Next comes the fun part. Yes there is fun in the word funeral. Alternative funerals offer so much more scope for a celebration of the person’s life. It’s vital to stick to timing at the crematorium and in our part of the country services are only 30 minutes. In a village hall you could have an hour long service and be flexible. Be careful though. If the deceased is taken from the venue to the crematorium for the committal and cremation make sure the timings work out. How will you close the service to allow the family to make a quick exit to go on to the crematorium? You could ask them to remain seated while the family leave and then invite them all to stay for drinks and the family will join them later.
Alternative funerals allow scope for several speeches and even some improvisation/drama. During one service a family member handed round articles of clothing for the mourners to touch and smell, their favourite flower and favourite book as well and even a plate of their favourite food! These props helped to tell the story of the person’s life.
You could suggest a dove release afterwards or encourage mourners to share their memories in a book or bring a photo to put on a pin board or add to an album. You could suggest a singer. Your role is to help the family make the most of their special day but putting forward interesting suggestions. Your role is also to ensure the occasion runs smoothly – as well as writing the funeral service!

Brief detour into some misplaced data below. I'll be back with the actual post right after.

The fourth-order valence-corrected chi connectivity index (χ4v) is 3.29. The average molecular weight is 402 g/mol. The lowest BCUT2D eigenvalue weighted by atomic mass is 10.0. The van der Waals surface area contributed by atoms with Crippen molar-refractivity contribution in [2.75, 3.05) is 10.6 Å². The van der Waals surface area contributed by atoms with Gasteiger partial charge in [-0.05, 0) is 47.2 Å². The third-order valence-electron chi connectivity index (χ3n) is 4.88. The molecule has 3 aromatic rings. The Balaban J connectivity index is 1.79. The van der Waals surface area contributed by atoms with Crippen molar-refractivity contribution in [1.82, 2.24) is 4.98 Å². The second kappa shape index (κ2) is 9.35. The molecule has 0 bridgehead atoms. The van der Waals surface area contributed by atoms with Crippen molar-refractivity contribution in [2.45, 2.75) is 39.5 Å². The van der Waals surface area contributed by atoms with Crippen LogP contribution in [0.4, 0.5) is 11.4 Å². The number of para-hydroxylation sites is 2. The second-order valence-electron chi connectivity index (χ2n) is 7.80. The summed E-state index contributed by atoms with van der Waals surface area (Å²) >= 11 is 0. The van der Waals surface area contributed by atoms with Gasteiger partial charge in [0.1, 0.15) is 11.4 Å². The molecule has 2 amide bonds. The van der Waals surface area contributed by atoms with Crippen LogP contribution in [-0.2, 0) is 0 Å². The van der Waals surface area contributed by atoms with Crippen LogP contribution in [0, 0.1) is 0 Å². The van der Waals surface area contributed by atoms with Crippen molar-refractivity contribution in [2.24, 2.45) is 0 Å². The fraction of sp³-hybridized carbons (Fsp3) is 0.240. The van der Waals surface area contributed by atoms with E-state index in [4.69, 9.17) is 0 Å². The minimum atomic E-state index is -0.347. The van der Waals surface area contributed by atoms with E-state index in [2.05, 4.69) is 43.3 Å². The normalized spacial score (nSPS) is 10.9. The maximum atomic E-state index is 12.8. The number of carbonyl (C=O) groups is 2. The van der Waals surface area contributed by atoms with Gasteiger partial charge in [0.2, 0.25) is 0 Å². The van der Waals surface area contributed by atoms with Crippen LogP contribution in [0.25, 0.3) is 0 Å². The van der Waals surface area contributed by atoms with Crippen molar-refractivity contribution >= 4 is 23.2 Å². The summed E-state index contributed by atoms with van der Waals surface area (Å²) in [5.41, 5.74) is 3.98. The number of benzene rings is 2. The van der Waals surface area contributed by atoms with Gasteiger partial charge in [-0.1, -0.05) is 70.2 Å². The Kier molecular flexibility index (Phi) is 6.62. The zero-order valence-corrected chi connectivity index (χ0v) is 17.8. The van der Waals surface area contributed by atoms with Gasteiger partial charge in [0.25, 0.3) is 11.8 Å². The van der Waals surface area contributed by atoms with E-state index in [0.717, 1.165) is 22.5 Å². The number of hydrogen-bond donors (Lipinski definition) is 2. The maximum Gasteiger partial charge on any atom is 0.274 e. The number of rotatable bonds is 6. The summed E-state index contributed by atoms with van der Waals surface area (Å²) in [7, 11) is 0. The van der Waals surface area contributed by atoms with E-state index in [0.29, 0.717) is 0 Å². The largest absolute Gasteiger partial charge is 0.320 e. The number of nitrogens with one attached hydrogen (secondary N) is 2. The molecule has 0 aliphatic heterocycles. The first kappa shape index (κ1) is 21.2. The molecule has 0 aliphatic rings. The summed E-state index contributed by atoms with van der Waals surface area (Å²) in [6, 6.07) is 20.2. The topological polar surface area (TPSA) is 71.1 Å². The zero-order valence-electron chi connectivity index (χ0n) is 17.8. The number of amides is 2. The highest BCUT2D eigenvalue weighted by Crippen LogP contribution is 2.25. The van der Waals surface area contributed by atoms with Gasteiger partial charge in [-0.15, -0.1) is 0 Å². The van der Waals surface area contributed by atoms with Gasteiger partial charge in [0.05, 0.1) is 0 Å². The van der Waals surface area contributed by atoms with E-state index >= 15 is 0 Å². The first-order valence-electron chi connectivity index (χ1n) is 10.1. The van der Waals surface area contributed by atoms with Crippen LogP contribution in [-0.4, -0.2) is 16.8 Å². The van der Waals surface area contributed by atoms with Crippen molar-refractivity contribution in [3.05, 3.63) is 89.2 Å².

Alternative funerals are a great personal way of sending a loved one on their next journey!
* Regarding home burials. As long as certain guidelines are followed to avoid potential public health risks, there is no law against being buried in your own garden, or on private land. After all wealthy families with large estates have for centuries, built a mausoleum or burial chambers and vaults on their land, for the burial of a family member.
* Green burial (also known as a Natural or Woodland Burial) is all about keeping things as simple and natural as possible – returning to nature in a way that will not harm the environment, but will actually preserve the landscape and enhance opportunities for wildlife – it’s about leaving the world a better place, and is increasingly becoming the environmentally friendly choice.